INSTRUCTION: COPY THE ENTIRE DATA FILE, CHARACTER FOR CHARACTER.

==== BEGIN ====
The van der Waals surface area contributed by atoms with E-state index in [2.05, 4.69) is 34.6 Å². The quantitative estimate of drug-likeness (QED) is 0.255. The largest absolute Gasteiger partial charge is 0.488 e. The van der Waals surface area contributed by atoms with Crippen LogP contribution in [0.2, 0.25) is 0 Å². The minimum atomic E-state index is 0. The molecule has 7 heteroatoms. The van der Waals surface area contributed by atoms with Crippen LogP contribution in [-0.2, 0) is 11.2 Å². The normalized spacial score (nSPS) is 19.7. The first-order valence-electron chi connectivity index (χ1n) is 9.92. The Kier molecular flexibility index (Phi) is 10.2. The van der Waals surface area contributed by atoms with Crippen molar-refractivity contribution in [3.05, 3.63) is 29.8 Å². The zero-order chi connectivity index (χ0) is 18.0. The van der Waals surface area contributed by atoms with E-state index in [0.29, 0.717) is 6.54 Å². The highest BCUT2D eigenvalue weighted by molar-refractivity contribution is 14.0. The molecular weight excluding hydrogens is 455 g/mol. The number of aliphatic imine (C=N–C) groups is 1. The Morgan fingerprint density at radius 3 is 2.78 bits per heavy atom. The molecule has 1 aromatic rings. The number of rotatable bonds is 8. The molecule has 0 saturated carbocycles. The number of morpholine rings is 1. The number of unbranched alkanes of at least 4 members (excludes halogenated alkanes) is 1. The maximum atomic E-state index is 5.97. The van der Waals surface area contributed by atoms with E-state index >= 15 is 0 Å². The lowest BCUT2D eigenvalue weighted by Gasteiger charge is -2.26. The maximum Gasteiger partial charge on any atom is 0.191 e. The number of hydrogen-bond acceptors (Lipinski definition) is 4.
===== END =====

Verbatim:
The van der Waals surface area contributed by atoms with E-state index in [2.05, 4.69) is 34.6 Å². The quantitative estimate of drug-likeness (QED) is 0.255. The largest absolute Gasteiger partial charge is 0.488 e. The van der Waals surface area contributed by atoms with Crippen LogP contribution in [0.2, 0.25) is 0 Å². The minimum atomic E-state index is 0. The molecule has 7 heteroatoms. The van der Waals surface area contributed by atoms with Crippen LogP contribution in [-0.2, 0) is 11.2 Å². The normalized spacial score (nSPS) is 19.7. The first-order valence-electron chi connectivity index (χ1n) is 9.92. The Kier molecular flexibility index (Phi) is 10.2. The van der Waals surface area contributed by atoms with Crippen molar-refractivity contribution in [3.05, 3.63) is 29.8 Å². The zero-order chi connectivity index (χ0) is 18.0. The van der Waals surface area contributed by atoms with E-state index in [0.29, 0.717) is 6.54 Å². The highest BCUT2D eigenvalue weighted by molar-refractivity contribution is 14.0. The molecular weight excluding hydrogens is 455 g/mol. The number of aliphatic imine (C=N–C) groups is 1. The Morgan fingerprint density at radius 3 is 2.78 bits per heavy atom. The molecule has 1 aromatic rings. The number of rotatable bonds is 8. The molecule has 0 saturated carbocycles. The number of morpholine rings is 1. The number of unbranched alkanes of at least 4 members (excludes halogenated alkanes) is 1. The maximum atomic E-state index is 5.97. The van der Waals surface area contributed by atoms with E-state index >= 15 is 0 Å². The lowest BCUT2D eigenvalue weighted by Gasteiger charge is -2.26. The maximum Gasteiger partial charge on any atom is 0.191 e. The number of hydrogen-bond acceptors (Lipinski definition) is 4.